Ranting Review: 'Transformers: The Rise of the Fallen' and Mob Mentality

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Transformers 2

The movie Transformers: The Rise of the Fallen opens on Wednesday and not surprisingly, the advance screening Monday night was very popular with press and public who were lucky enough to attend. Summer blockbuster screenings are usually pretty crazy to begin with -- they give away many more "standby" passes than theaters can accommodate -- and this one was no exception. The studio rep had to give out wristbands to manage the chaos and reduce line jumping. The next day, the PR company sent a stern reminder to local press about screening/RSVP guidelines.

But what stood out for me, as a veteran of preview screenings, was the mob mentality at its worst. At some screenings, especially when radio stations (co)sponsor the event, there are promotional giveaways. A lot of wily people attend these screenings, and they can be aggressive about getting the goodies. It's problematic to the point that the sponsors try to be equally wily in finding ways to distribute the booty without causing pandemonium. [Ed. Note: Jette recommends you see Jenn Garrison's locally shot doc Prizewhores for a good example of this mentality.]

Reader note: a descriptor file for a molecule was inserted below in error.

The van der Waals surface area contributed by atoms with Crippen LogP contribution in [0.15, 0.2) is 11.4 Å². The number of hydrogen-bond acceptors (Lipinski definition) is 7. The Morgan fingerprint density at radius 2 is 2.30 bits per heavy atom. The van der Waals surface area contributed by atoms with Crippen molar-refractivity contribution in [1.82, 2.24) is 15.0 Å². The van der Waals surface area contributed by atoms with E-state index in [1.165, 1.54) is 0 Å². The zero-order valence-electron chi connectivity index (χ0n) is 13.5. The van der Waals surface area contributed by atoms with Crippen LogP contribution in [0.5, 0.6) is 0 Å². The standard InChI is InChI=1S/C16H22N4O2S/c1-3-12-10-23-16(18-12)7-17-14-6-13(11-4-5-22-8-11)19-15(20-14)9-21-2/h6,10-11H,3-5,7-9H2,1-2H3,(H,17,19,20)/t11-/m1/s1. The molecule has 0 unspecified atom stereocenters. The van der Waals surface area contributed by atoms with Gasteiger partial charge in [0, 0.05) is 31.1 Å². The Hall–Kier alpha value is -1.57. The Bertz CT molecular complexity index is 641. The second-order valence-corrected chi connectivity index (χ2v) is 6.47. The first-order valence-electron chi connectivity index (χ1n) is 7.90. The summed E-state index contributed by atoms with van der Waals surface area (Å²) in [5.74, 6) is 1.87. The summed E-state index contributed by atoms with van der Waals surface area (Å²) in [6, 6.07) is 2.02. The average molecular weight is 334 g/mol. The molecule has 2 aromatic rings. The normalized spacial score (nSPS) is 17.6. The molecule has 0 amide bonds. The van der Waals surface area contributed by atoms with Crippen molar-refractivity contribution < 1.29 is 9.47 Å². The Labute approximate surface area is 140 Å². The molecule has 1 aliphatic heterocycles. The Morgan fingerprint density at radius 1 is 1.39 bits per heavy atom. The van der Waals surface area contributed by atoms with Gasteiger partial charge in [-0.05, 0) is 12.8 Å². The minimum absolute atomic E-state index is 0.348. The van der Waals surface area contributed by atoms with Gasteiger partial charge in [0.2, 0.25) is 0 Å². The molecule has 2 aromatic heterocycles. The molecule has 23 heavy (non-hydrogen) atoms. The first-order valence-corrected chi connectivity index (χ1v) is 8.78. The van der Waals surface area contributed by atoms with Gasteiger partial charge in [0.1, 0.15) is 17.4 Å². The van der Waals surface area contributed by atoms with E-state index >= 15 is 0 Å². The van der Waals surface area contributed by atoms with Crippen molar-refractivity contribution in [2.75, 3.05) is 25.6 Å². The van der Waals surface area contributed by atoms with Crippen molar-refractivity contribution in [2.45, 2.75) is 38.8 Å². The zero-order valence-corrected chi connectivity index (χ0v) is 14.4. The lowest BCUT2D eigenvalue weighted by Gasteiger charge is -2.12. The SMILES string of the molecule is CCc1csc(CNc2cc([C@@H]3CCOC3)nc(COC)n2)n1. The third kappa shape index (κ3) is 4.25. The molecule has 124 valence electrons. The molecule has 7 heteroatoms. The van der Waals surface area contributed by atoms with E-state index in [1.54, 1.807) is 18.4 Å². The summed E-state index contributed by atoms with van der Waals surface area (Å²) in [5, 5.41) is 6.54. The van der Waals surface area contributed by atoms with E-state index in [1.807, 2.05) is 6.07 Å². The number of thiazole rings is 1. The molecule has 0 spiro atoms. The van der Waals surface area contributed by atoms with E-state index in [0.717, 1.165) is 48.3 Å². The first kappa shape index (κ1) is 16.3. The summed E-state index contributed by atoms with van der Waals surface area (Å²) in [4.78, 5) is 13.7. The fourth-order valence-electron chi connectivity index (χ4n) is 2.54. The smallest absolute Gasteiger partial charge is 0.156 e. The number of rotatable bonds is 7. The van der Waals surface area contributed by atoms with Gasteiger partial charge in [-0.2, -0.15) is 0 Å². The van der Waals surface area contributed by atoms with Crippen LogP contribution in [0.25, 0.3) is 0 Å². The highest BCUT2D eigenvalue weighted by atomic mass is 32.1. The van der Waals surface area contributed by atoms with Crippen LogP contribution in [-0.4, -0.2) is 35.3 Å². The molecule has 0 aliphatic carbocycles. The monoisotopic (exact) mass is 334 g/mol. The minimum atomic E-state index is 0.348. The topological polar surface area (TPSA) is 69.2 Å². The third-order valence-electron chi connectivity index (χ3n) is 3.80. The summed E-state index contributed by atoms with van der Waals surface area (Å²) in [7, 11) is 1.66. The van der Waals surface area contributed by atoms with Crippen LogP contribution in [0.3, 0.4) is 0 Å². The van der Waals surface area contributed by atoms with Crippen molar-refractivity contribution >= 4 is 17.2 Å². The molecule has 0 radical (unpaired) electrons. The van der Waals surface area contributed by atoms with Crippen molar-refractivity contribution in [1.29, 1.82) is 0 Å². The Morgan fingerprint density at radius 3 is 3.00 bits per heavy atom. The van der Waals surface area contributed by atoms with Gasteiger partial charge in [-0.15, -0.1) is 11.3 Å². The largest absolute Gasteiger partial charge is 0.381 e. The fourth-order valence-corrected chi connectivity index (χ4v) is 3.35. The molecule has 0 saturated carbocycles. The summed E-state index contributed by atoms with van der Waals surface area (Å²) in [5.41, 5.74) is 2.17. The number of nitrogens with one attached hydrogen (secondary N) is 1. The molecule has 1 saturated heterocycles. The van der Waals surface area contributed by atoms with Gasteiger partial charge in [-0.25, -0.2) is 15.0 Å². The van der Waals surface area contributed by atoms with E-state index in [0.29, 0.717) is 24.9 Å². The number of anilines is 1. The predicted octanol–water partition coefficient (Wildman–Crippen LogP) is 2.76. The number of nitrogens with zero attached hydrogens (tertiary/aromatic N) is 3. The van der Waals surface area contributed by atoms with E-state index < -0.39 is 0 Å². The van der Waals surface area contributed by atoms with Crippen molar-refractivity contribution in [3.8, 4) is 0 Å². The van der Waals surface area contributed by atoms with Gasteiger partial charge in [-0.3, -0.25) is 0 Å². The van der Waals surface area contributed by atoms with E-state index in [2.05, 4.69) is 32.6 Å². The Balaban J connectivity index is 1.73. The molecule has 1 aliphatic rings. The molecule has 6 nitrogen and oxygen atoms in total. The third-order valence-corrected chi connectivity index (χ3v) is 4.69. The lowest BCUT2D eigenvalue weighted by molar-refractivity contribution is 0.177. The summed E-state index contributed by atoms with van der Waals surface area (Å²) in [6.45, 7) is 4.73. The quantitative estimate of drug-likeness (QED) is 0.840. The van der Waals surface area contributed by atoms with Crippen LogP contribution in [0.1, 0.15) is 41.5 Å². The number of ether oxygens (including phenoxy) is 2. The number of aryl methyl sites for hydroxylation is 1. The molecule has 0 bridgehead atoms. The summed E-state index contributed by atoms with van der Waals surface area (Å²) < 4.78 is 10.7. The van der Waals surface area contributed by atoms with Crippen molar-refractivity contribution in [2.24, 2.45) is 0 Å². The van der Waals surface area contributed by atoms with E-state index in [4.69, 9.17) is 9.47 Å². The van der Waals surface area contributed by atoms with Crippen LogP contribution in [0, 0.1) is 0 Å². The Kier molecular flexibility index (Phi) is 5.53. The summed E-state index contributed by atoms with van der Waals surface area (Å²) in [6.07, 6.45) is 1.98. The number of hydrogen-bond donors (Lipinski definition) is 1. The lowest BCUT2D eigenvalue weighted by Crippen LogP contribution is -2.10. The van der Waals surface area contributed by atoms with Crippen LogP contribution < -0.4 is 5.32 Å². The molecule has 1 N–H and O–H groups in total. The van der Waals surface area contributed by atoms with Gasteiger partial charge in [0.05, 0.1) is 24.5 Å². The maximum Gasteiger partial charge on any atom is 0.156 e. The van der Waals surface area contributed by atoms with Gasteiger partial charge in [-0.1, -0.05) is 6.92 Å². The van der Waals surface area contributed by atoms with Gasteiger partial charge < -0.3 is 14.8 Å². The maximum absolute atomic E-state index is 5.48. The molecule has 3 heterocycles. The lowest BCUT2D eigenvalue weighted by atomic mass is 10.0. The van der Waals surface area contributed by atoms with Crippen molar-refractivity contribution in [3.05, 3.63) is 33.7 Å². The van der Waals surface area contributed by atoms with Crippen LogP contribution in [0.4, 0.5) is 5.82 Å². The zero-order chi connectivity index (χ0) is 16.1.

Movies This Week: Away We Go, from Browncoats to Pure Imagination

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Gene Wilder as Willy Wonka

No bike rally this week, so it's safe to be back on the streets again. Well, relatively speaking. It's certainly quieter, isn't it?

Opening this Week

Away We Go is the first-run film to see this weekend. It's a sweet, snarky, and smart road trip romantic comedy about a young couple (Maya Rudolph, John Krasinski) expecting their first baby. Unhappy in their living situation, and suddenly with no local connections, they embark on a transcontinental journey to find the perfect place to raise their child, near either friends or family. The film unfolds as a caustic examination of family value archetypes.

From Allison Janney's caustic (and hysterically funny) negligence to Maggie Gyllenhall's excessively new-age parenting philosophy, there's a lot to see that's both obvious and subtle. While Krasinski frequently falls into a Seth Rogan impersonation, Maya Rudolph steals every scene she's in, even if she's only widening her eyes -- whether it's a 'in-law' with belly appropriation issues or judgmental airline reps. This is one you'll regret not seeing in theaters, as it's bound to be on a lot of "Best of" lists. It's already topping my mental list for the best releases this year.